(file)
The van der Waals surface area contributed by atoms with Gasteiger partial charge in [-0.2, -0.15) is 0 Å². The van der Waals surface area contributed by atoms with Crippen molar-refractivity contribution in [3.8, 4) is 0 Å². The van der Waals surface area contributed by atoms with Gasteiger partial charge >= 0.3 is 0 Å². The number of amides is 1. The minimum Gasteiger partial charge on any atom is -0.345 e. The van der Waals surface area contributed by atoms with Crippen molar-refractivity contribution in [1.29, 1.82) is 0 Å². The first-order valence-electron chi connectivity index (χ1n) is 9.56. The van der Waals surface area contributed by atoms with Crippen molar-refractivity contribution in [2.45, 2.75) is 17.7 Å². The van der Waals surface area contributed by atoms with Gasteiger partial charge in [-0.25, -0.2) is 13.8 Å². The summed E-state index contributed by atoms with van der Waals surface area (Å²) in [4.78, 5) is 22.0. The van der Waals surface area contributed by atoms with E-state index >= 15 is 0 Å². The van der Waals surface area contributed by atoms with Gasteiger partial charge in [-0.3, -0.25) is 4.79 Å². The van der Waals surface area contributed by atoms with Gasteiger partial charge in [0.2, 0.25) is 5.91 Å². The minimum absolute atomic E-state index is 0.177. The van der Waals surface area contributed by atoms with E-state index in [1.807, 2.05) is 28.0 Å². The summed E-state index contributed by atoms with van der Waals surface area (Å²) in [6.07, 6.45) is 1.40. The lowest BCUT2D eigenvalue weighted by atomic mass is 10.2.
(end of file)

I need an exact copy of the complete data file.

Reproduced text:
The van der Waals surface area contributed by atoms with Gasteiger partial charge in [-0.2, -0.15) is 0 Å². The van der Waals surface area contributed by atoms with Crippen molar-refractivity contribution in [3.8, 4) is 0 Å². The van der Waals surface area contributed by atoms with Gasteiger partial charge >= 0.3 is 0 Å². The number of amides is 1. The minimum Gasteiger partial charge on any atom is -0.345 e. The van der Waals surface area contributed by atoms with Crippen molar-refractivity contribution in [1.29, 1.82) is 0 Å². The first-order valence-electron chi connectivity index (χ1n) is 9.56. The van der Waals surface area contributed by atoms with Crippen molar-refractivity contribution in [2.45, 2.75) is 17.7 Å². The van der Waals surface area contributed by atoms with Gasteiger partial charge in [-0.25, -0.2) is 13.8 Å². The summed E-state index contributed by atoms with van der Waals surface area (Å²) in [4.78, 5) is 22.0. The van der Waals surface area contributed by atoms with E-state index >= 15 is 0 Å². The van der Waals surface area contributed by atoms with Gasteiger partial charge in [-0.3, -0.25) is 4.79 Å². The van der Waals surface area contributed by atoms with Gasteiger partial charge in [0.2, 0.25) is 5.91 Å². The minimum absolute atomic E-state index is 0.177. The van der Waals surface area contributed by atoms with E-state index in [1.807, 2.05) is 28.0 Å². The summed E-state index contributed by atoms with van der Waals surface area (Å²) in [6.07, 6.45) is 1.40. The lowest BCUT2D eigenvalue weighted by atomic mass is 10.2.